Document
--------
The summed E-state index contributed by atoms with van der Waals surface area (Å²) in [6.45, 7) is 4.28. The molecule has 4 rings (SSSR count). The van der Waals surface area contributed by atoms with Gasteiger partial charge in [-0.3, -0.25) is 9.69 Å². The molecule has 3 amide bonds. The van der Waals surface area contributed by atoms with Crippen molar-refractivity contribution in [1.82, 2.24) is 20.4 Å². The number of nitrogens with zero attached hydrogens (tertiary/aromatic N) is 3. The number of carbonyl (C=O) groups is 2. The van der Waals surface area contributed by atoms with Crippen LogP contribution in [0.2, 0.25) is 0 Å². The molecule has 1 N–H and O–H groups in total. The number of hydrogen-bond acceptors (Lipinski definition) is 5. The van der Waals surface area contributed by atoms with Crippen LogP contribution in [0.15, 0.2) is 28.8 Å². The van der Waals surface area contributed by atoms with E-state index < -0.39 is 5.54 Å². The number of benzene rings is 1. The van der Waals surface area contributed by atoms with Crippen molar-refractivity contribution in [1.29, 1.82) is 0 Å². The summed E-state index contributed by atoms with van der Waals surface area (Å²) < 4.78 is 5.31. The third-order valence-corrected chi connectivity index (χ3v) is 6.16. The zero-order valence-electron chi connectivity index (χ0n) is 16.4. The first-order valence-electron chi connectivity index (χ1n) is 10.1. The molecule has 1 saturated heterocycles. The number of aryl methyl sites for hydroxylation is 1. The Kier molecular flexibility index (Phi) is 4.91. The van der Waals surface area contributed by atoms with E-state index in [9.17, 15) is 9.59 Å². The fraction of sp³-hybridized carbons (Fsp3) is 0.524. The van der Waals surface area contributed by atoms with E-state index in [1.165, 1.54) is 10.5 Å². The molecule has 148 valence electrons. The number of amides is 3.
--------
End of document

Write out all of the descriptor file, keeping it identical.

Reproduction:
The summed E-state index contributed by atoms with van der Waals surface area (Å²) in [6.45, 7) is 4.28. The molecule has 4 rings (SSSR count). The van der Waals surface area contributed by atoms with Gasteiger partial charge in [-0.3, -0.25) is 9.69 Å². The molecule has 3 amide bonds. The van der Waals surface area contributed by atoms with Crippen molar-refractivity contribution in [1.82, 2.24) is 20.4 Å². The number of nitrogens with zero attached hydrogens (tertiary/aromatic N) is 3. The number of carbonyl (C=O) groups is 2. The van der Waals surface area contributed by atoms with Crippen LogP contribution in [0.2, 0.25) is 0 Å². The molecule has 1 N–H and O–H groups in total. The number of hydrogen-bond acceptors (Lipinski definition) is 5. The van der Waals surface area contributed by atoms with Crippen LogP contribution in [0.15, 0.2) is 28.8 Å². The van der Waals surface area contributed by atoms with E-state index < -0.39 is 5.54 Å². The number of benzene rings is 1. The van der Waals surface area contributed by atoms with Crippen molar-refractivity contribution in [1.29, 1.82) is 0 Å². The summed E-state index contributed by atoms with van der Waals surface area (Å²) < 4.78 is 5.31. The third-order valence-corrected chi connectivity index (χ3v) is 6.16. The zero-order valence-electron chi connectivity index (χ0n) is 16.4. The first-order valence-electron chi connectivity index (χ1n) is 10.1. The molecule has 1 saturated heterocycles. The number of aryl methyl sites for hydroxylation is 1. The Kier molecular flexibility index (Phi) is 4.91. The van der Waals surface area contributed by atoms with E-state index in [9.17, 15) is 9.59 Å². The fraction of sp³-hybridized carbons (Fsp3) is 0.524. The van der Waals surface area contributed by atoms with E-state index in [1.165, 1.54) is 10.5 Å². The molecule has 148 valence electrons. The number of amides is 3.